According to a model calculation in the New England Journal of Medicine, each person doing without three grams of salt each day would translate in the USA alone into 44,000 – 92,000 fewer deaths per year. Kirsten Bibbins-Domingo and colleagues from the University of California in San Francisco expect 54,000-99,000 fewer heart attacks and 32,000-66,000 fewer strokes a year. The U.S. health care system would be saved annual costs of ten to 24 billion U.S. dollars.
But right now everything looks different: Physicians working under Jan Staessen at the University of Leuven observed almost 3,700 adults who had not suffered from heart disease and determined their salt intake indirectly via the sodium content of their urine. After seven years came the surprise: both the proportion of deaths and the number of non-fatal heart attacks and strokes was greatest in the group who consumed the least salt.
WHO: suppressing salt consumption with effect
But almost the moment that this study was published in the journal Jama, critics raised their hands. The study is said to have been poorly carried out. The collection of urine is problematic, since for instance it can not be ascertained that the participants really saved all the liquid. In addition, the volunteers at the beginning of the study were, with some of them being under 40 years of age, too young and so the number of health incidents such as strokes or heart attacks too minimal.
Graham MacGregor of the Queen Mary University additionally commented in Tagesspiegel: ”It has always has been shown: Anything that lowers blood pressure is useful against heart attack and stroke.” He says that the evidence of the beneficial effect gained via less salt in food is overwhelming. The reduction in salt consumption is, after the fight against tobacco, the next major assignment. A large meta-analysis from the past year supports this view. In a total of 13 trials with 177 025 participants and of study durations between 5 to 19 years, the rate of stroke increased by 23 percent and diseases of the cardiovascular system by 17 percent when the participants had a very salty eating pattern. And so the World Health Organization has taken up the cause to effectively bring down salt intake. It recommends a salt intake for adults per person per day of a maximum of five grams. Currently in Europe, however, it sits significantly higher, namely at eight to twelve grams.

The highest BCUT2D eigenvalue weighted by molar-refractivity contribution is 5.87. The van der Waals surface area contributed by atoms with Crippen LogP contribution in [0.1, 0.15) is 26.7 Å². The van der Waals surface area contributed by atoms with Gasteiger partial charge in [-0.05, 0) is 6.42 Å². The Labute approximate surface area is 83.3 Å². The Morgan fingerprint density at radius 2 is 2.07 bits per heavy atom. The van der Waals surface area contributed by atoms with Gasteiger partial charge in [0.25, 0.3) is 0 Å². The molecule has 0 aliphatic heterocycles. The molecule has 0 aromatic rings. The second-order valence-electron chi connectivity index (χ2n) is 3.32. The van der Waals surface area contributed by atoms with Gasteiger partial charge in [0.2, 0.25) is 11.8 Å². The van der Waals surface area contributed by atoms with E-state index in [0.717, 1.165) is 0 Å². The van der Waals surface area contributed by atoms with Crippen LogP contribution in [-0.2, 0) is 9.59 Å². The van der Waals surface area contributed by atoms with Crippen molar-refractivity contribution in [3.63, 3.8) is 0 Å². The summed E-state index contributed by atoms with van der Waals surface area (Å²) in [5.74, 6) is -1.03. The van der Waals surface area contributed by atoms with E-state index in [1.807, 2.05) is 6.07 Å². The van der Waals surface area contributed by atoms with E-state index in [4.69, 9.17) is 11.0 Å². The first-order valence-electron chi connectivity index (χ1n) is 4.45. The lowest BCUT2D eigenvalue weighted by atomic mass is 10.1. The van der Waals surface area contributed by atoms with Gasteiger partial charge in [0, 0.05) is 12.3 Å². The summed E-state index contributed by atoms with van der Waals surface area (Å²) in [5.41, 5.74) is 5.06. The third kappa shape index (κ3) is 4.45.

Reactions to the big salt-flood
But not all researchers are in favour of our favorite condiment. It is true that hypertension is a widespread disease in Germany: Some 44 percent of women and 51 percent of men suffer from having too much pressure in their blood vessels. However, some scientists have doubted for some time that the amount of salt in food contributes to high blood pressure. Also the effect that comes from a low-salt diet in this respect is said to be extremely low. In fact, an analysis of the globally recognised Cochrane Institute showed that the average systolic blood pressure fell only about 1 mm Hg when the average daily salt intake was reduced. The diastolic values decreased even less. Only in people with high blood pressure was the effect more pronounced. The authors expect with these results, “no great health benefits.” Moreover, it is very difficult to keep a low-salt diet, as most of the salt that we take in does not come from the salt shaker, but rather is concealed in processed products such as dried soups, prepared sauces, frozen pizza, cheese or salami. Some countries already responded to this “industry-based salt-flood” several years ago. Finland for instance indicates the salt content of its foods.
On packs of cheese, bread or prepared meals there sits a little red heart for low salt and fat content. The Finnish word “voimakassuolainen”, on the other hand, warns the consumer about highly salted foods. Thus, the consumer in the supermarket can tell at a glance what ends up in front of them on the plate. Since these identification and awareness campaigns have taken place, the rate of heart attacks and strokes in Finland has declined significantly.
Safe or dangerous? So far it seems that in relation to salt nobody can answer that question conclusively. This may come down to the fact that, in order to resolve it, there would need to be more large studies, whereby the causality between salt consumption and increased mortality really can be demonstrated. Most of the studies now are, however, either methodologically weak, or are set-up over too short a period to assess whether fewer people really die if they eat less salt. In addition, it’s also vital to demonstrate physiologically exactly how salt harms the body.